Can Canadian Consumers Learn to Love to Eat Their Meat Again?
While the longevity of any industry group or association is often determined by larger outside economic and regulatory forces impacting the industry they represent, it’s safe to so say that the Canadian Meat Council (CMC) has seen its fair share of both good times and bad during its 100 years of being the leading authoritative voice and advocate of the Canadian read meat industry.
And as everyone out there knows by now, the last couple of years have been regrettably dominated by a whole lot of bad news about COVID-19, global supply chain disruptions, trade conflict and, more recently, savage unjust war in the heart of Europe’s bread-basket with potentially doomsday implications for the global food chain.
With global geopolitical chaos and conflicting economic forecast for growth keeping the Canadian consumers sorely lacking for confidence, it’s reassuring to note that CMC president and chief executive officer Chris White is genuinely a glass half-full kind of guy, often seeing opportunity in times of crisis.
With Canadian consumer now generally less worried about COVID-19 than at any other stage of the last two-and-a-half years, too few of them realize or appreciate the amount of tireless work taking place behind the news headlines to keep the Canadian meat industry going.
“Our essential workforce kept us fed through this pandemic with minimal impacts across grocery store meat counters,” White states.
For their part, “Canadian consumers maintained their confidence in the quality of Canadian meat products,” White adds, “although there was a shift in consumption patterns from restaurant to retail stores and online purchases.”
Behind the scenes, however, “Industry and government collaborated closely with daily calls between CFIA, AAFC, PHAC and CMC to closely track the situation and ensure measures were being applied to protect the industry and maintain production, while ensuring the safety of employees.”
As White says, the close collaboration resulted in several important initiatives:
- Canada Beef/Canada Pork developing tools to provide consumers with access to recipes and information on how to prepare different cuts at home
- CFIA allowed for labeling flexibility, so that the products destined for restaurant use could be sold in retail.
- Canada Beef/Canada Pork presented webinars to international markets on the food safety system in Canada to maintain confidence for consumers abroad in the safety of Canadian meat.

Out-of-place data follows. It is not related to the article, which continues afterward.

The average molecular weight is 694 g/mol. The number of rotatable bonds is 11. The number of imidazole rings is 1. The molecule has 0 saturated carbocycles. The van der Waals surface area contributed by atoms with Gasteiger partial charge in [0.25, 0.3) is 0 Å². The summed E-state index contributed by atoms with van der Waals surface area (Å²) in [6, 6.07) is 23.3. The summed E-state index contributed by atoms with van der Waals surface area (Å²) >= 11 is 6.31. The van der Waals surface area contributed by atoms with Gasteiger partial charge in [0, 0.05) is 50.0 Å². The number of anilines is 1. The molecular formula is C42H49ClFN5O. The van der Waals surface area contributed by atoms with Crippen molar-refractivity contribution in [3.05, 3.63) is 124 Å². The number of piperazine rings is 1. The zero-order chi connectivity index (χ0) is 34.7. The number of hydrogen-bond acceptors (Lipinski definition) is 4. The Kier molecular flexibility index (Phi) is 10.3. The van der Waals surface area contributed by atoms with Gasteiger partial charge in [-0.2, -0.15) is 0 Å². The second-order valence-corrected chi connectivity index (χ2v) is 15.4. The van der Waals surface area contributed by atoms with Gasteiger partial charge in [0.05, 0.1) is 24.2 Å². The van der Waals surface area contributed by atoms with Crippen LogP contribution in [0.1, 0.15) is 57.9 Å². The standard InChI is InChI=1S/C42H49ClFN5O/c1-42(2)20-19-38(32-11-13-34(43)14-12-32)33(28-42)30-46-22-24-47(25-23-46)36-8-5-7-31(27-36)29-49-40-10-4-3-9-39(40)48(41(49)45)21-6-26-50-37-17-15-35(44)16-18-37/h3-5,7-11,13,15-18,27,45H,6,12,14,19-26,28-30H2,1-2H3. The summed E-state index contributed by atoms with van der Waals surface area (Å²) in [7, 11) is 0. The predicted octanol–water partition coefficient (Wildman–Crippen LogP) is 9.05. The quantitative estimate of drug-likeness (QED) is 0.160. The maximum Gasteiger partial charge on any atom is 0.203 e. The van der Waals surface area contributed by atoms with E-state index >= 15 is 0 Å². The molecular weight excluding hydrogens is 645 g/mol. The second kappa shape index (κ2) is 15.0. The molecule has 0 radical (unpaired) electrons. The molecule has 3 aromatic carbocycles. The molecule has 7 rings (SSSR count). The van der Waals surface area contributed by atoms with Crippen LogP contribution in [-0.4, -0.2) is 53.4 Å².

For all that, the industry’s immediate response to COVID-19 may all end up for nought in the long term unless it gets substantial government assistance to address its chronic labor shortage.
With the Canadian meat industry supporting about 288,000 full-time jobs across Canada, according to CMC, the issue is finally getting some long-overdue attention.
“After years of advocating for a solution to our labour workforce issues, CMC worked collaboratively with the government and obtained the Agri-Food Immigration Pilot, giving our TFWP a pathway to permanent residency,” White relates.
“Furthermore, the largest labor-related win was the announcement in March to raise of the temporary foreign cap from 10 to 30 per cent, as most of our members were facing a 20- to 30-percent labor shortage,” says White, also complimenting the recent federal budget for funding several important new initiatives, including:
- $29.3 million over three years to introduce a Trusted Employer Model.
- $48.2 million over three years to implement a new foreign labor program for agriculture processing tailored to the unique needs of employers and workers.
- $64.6 million over three years to increase capacity to process employer applications within established service standards.
As with all federal spending, the quality of return on investment will count for far more than the numbers alone, and something tells us that the promised money will be in good hands with organizations like CMC working to ensure it’s put to good use for the benefit of all Canadians.